It started on the bumper cars in the children’s arcade of the local shopping mall. Lucy was 12, and a group of teenage boys, handsome and flirtatious, treated her and her friends to free rides and ice cream after school.
Over time, older men were introduced to the girls, while the boys faded away. Soon they were getting rides in real cars, and were offered vodka and marijuana. One man in particular, a Pakistani twice her age and the leader of the group, flattered her and bought her drinks and even a mobile phone. Lucy liked him.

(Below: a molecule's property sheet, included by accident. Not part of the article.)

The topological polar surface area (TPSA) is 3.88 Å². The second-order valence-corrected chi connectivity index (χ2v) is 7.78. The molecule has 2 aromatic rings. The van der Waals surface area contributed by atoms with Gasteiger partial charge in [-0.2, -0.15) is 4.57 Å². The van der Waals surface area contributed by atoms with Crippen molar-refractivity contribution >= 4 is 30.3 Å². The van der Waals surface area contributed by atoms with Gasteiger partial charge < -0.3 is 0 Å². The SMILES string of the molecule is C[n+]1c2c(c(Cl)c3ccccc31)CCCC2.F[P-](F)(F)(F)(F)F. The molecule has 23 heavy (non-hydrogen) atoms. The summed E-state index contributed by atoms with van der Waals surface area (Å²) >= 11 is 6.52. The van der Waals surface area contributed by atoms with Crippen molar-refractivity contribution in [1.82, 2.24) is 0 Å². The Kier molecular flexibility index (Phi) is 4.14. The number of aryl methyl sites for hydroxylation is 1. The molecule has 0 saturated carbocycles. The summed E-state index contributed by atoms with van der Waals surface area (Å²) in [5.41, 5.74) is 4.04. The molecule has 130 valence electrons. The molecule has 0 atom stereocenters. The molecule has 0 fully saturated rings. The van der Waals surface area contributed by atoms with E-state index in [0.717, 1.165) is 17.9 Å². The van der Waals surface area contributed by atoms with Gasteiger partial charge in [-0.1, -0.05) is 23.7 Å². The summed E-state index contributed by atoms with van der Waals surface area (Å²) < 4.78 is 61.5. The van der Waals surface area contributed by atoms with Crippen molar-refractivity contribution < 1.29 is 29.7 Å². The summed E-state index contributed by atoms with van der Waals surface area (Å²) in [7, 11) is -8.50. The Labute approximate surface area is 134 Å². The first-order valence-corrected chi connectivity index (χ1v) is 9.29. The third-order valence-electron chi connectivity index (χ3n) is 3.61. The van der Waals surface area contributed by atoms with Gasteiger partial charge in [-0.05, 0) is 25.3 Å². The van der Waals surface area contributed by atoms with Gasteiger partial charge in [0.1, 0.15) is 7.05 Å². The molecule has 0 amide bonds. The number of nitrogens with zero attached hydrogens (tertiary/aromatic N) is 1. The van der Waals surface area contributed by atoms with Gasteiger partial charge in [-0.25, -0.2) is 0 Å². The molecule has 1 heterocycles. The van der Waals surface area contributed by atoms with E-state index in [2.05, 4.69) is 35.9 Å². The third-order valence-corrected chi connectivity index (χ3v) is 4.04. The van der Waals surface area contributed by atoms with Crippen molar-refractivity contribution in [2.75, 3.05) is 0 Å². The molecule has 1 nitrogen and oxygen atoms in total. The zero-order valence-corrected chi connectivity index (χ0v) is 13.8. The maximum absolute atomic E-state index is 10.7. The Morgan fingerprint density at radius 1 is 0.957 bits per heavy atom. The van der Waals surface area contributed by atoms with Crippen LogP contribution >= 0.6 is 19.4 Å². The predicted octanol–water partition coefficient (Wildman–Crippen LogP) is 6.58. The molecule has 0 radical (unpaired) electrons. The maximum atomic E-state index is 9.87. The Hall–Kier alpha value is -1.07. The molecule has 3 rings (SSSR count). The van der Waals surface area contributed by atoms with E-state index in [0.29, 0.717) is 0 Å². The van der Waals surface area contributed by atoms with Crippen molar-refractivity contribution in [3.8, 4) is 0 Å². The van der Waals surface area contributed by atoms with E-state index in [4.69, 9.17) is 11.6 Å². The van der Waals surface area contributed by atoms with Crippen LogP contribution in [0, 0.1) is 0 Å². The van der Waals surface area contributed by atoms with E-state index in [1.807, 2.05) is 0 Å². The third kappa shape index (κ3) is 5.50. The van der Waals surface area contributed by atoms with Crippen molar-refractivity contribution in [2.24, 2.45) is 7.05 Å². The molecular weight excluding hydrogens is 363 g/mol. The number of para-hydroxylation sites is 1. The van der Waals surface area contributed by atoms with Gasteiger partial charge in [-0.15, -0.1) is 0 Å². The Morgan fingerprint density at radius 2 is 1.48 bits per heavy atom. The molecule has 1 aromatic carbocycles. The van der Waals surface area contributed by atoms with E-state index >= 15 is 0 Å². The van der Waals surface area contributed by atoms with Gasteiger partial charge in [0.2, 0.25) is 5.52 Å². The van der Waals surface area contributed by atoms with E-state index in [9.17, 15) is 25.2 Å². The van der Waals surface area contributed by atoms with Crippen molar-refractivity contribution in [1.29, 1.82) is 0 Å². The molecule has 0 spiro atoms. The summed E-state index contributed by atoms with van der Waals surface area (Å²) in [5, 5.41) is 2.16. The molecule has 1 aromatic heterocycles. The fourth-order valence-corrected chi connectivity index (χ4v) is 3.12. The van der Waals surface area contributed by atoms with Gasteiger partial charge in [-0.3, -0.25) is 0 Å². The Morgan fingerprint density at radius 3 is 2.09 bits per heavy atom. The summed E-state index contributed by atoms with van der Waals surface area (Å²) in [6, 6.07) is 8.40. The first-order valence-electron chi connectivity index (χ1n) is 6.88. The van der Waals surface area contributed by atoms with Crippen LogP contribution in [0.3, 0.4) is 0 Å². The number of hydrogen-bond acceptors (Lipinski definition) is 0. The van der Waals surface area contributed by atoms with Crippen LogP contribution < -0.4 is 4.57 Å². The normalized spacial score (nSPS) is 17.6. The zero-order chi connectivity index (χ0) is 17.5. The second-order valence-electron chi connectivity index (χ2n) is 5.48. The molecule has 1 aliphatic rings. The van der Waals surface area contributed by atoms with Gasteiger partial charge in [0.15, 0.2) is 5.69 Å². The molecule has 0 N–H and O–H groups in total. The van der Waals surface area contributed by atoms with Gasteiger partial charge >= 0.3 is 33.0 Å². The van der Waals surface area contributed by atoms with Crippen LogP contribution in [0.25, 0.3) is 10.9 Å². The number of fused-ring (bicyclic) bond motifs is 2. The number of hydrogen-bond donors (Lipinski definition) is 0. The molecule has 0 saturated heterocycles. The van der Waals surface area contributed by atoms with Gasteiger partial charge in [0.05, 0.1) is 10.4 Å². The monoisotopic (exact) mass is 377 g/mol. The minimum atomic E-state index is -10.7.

The rapes started gradually, once a week, then every day: by the war memorial in Clifton Park, in an alley near the bus station, in countless taxis and, once, in an apartment where she was locked naked in a room and had to service half a dozen men lined up outside.
She obliged. How could she not? They knew where she lived. “If you don’t come back, we will rape your mother and make you watch,” they would say.
At night, she would come home and hide her soiled clothes at the back of her closet. When she finally found the courage to tell her mother, just shy of her 14th birthday, two police officers came to collect the clothes as evidence, half a dozen bags of them.